ENVS 605 Science of Environmental Management - 3 credits
Provides a rigorous and hands-on overview of the principles and methods of environmental science. Students gain practical experience with a range of laboratory, field and analytical approaches, with a focus on current environmental research in the Gunnison Basin. Topics include water quality, riparian condition, rangeland monitoring, forest health, threatened and endangered species, air quality, conservation, and ecological restoration. Students develop skills in scientific literature searches, writing monitoring protocols, ensuring quality data collection, statistical analysis, interpretation of results, written and oral communication, and peer review. Prerequisites: ENVS 601.

ENVS 608 Environmental Politics and Policy - 3 credits
Analysis of the key interactions between environmental policy and management, focusing on environmental decision making within an array of policy contexts. Emphasis is on important federal policies, such as the Clean Water Act and NEPA, with additional attention to relevant state and local policies. Prerequisites: ENVS 601.

ENVS 611 Integrative Skills in Environmental Management - 3 credits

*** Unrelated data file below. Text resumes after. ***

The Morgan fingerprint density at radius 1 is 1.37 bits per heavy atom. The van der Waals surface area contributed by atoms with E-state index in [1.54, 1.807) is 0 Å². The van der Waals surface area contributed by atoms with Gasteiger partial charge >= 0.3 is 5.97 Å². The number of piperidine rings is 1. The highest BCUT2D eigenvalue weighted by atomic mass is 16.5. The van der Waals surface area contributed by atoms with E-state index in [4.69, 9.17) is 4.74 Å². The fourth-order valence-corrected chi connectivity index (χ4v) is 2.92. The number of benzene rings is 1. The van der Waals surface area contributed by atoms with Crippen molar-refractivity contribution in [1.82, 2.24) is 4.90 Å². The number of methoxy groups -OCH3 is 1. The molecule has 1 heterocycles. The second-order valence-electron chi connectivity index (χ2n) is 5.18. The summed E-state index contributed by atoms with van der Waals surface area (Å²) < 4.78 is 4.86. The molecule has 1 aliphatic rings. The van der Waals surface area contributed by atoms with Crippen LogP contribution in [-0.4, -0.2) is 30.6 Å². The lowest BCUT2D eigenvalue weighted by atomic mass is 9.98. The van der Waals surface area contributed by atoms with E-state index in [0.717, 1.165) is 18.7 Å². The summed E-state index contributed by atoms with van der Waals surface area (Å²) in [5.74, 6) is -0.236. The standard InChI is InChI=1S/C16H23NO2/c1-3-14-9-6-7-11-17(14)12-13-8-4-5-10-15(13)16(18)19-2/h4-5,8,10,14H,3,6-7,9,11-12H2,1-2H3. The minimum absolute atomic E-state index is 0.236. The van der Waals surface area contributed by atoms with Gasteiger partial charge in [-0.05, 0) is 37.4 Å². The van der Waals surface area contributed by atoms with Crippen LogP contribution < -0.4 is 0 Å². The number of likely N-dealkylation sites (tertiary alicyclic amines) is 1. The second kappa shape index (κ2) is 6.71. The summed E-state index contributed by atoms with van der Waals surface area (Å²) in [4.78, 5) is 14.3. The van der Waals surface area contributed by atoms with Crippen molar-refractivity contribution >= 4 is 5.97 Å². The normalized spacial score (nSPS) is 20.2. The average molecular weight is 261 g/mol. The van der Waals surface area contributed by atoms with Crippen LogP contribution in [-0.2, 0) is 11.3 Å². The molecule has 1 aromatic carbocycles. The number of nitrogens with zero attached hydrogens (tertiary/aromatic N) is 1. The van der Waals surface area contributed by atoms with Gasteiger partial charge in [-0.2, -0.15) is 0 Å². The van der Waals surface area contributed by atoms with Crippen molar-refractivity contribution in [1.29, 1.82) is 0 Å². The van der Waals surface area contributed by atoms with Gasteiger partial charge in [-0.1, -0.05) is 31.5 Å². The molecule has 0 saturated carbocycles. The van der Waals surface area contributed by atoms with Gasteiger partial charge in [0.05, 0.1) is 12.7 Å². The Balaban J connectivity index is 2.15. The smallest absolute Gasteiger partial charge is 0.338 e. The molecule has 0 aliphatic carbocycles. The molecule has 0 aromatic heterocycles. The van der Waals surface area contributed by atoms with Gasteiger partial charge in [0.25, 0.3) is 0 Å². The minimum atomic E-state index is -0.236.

Course focuses on developing and managing environmental projects and organizations. Students develop a thorough understanding of integrative assessment, adaptive management, and triple-bottom-line strategies. Students apply these approaches to the development of professional skills, such as organizational development, conflict management and environmental communication. Prerequisites: ENVS 601.

ENVS 612 Quantitative Skills forEnvironmental Management - 3 credits
An overview of a range of quantitative analytical methods and statistical approaches essential to environmental management careers in both Integrative Land Management and Sustainable and Resilient Communities. Topics covered include descriptive and inferential statistics, geographic information systems, cost-benefit analysis, and graphic presentation of results. Course empowers students to organize, analyze and graphically present environmental data. Prerequisites: ENVS 601 and an undergraduate-level course in statistics.